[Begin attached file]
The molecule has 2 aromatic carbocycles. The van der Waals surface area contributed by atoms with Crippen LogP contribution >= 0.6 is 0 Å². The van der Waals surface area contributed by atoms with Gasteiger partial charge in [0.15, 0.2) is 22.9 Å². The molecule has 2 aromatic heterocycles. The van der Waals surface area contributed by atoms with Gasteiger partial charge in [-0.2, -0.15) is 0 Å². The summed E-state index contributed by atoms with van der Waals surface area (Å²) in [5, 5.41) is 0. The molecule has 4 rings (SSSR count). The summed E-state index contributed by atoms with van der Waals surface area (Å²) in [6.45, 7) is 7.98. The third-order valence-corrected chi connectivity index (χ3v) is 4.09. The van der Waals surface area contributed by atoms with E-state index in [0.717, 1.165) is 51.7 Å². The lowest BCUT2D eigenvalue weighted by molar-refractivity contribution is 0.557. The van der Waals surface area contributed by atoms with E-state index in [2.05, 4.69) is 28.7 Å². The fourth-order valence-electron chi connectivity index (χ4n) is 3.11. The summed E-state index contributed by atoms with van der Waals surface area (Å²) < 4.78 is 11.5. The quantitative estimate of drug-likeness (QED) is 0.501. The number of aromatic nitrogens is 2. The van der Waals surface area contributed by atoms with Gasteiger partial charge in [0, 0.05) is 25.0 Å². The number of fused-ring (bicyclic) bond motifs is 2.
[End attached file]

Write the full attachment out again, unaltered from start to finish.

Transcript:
The molecule has 2 aromatic carbocycles. The van der Waals surface area contributed by atoms with Crippen LogP contribution >= 0.6 is 0 Å². The van der Waals surface area contributed by atoms with Gasteiger partial charge in [0.15, 0.2) is 22.9 Å². The molecule has 2 aromatic heterocycles. The van der Waals surface area contributed by atoms with Gasteiger partial charge in [-0.2, -0.15) is 0 Å². The summed E-state index contributed by atoms with van der Waals surface area (Å²) in [5, 5.41) is 0. The molecule has 4 rings (SSSR count). The summed E-state index contributed by atoms with van der Waals surface area (Å²) in [6.45, 7) is 7.98. The third-order valence-corrected chi connectivity index (χ3v) is 4.09. The van der Waals surface area contributed by atoms with E-state index in [0.717, 1.165) is 51.7 Å². The lowest BCUT2D eigenvalue weighted by molar-refractivity contribution is 0.557. The van der Waals surface area contributed by atoms with E-state index in [2.05, 4.69) is 28.7 Å². The fourth-order valence-electron chi connectivity index (χ4n) is 3.11. The summed E-state index contributed by atoms with van der Waals surface area (Å²) < 4.78 is 11.5. The quantitative estimate of drug-likeness (QED) is 0.501. The number of aromatic nitrogens is 2. The van der Waals surface area contributed by atoms with Gasteiger partial charge in [0, 0.05) is 25.0 Å². The number of fused-ring (bicyclic) bond motifs is 2.